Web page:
Anna Kovner and Brandon Zborowski By many measures nonfinancial corporate debt has been increasing as a share of GDP and assets since 2010. As the May Federal Reserve Financial Stability Report explained, high business debt can be a financial stability risk because heavily indebted corporations may need to cut back spending more sharply when shocks […]
Household debt balances increased in the third quarter of 2018, a 17th consecutive increase. Total debt balances reached $13.51 trillion, a level more than 20 percent above the trough reached in 2013, according to the latest Quarterly Report on Household Debt and Credit from the New York Fed’s Center for Microeconomic Data. With today’s report we begin publishing a new set of charts that depict debt and repayment outcomes by the age of the borrower. The report and this analysis are based on the New York Fed Consumer Credit Panel (CCP), a 5 percent sample of anonymized Equifax credit reports. Here we’ll highlight three of the new charts.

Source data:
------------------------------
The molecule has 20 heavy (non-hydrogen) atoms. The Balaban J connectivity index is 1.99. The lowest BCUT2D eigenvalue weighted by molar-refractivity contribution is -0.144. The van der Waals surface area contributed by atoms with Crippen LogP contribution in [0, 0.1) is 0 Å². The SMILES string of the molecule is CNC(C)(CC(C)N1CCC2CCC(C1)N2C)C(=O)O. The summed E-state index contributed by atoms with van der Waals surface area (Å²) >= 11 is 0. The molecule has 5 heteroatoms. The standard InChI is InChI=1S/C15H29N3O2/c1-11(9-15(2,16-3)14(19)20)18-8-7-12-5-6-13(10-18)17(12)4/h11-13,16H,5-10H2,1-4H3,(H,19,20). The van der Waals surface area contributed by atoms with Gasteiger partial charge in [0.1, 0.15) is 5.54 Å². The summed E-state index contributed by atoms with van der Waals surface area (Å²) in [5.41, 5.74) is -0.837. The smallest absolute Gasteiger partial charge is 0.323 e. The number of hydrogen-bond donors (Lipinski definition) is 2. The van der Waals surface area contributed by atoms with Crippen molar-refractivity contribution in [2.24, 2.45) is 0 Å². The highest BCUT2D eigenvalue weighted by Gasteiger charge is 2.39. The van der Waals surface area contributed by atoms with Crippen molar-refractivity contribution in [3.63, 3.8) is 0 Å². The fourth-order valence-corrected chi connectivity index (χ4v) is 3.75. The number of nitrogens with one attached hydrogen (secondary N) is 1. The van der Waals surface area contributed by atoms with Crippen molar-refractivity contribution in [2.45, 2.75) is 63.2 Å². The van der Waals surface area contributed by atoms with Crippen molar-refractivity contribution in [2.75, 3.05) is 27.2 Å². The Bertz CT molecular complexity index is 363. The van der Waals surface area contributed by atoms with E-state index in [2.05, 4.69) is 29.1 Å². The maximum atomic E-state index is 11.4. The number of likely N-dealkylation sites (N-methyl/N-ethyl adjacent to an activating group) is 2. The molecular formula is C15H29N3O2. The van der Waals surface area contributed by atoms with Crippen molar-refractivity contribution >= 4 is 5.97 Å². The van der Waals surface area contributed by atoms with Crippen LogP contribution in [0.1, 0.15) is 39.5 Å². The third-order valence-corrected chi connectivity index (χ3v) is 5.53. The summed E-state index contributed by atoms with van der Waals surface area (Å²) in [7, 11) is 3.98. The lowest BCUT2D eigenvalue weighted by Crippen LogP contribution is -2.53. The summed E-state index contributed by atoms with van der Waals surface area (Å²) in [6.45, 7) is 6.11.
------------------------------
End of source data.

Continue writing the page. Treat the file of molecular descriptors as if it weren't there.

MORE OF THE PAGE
The difficult economic and financial issues facing the Commonwealth of Puerto Rico have remained very much in the news since our post on options for addressing its fiscal problems appeared last fall. That post was itself a follow-up on a series of analyses, starting with a 2012 report that detailed the economic challenges facing the Commonwealth. In 2014, we extended that analysis with an update where we focused more closely on the fiscal challenges facing the Island. As the problems deepened, we have continued to examine important related subjects ranging from positive revisions in employment data, to the understanding emigration, and to considering how the Commonwealth’s public debts stack up. In most of this work, we have focused on how policymakers could help to address the immediate issues facing the Island and its people. The U.S. Congress and the Obama Administration took action in June to provide a framework to help address Puerto Rico’s fiscal crisis. But much remains to be done to address these ongoing problems, which represent a significant impediment to economic growth in the short run. It also seems important to revisit the question of the prospects for reviving longer-run growth in the Commonwealth. These concerns were underscored by projections published by the International Monetary Fund (IMF) in the April edition of the World Economic Outlook that forecast Puerto Rico’s real GDP and population to decline through 2021.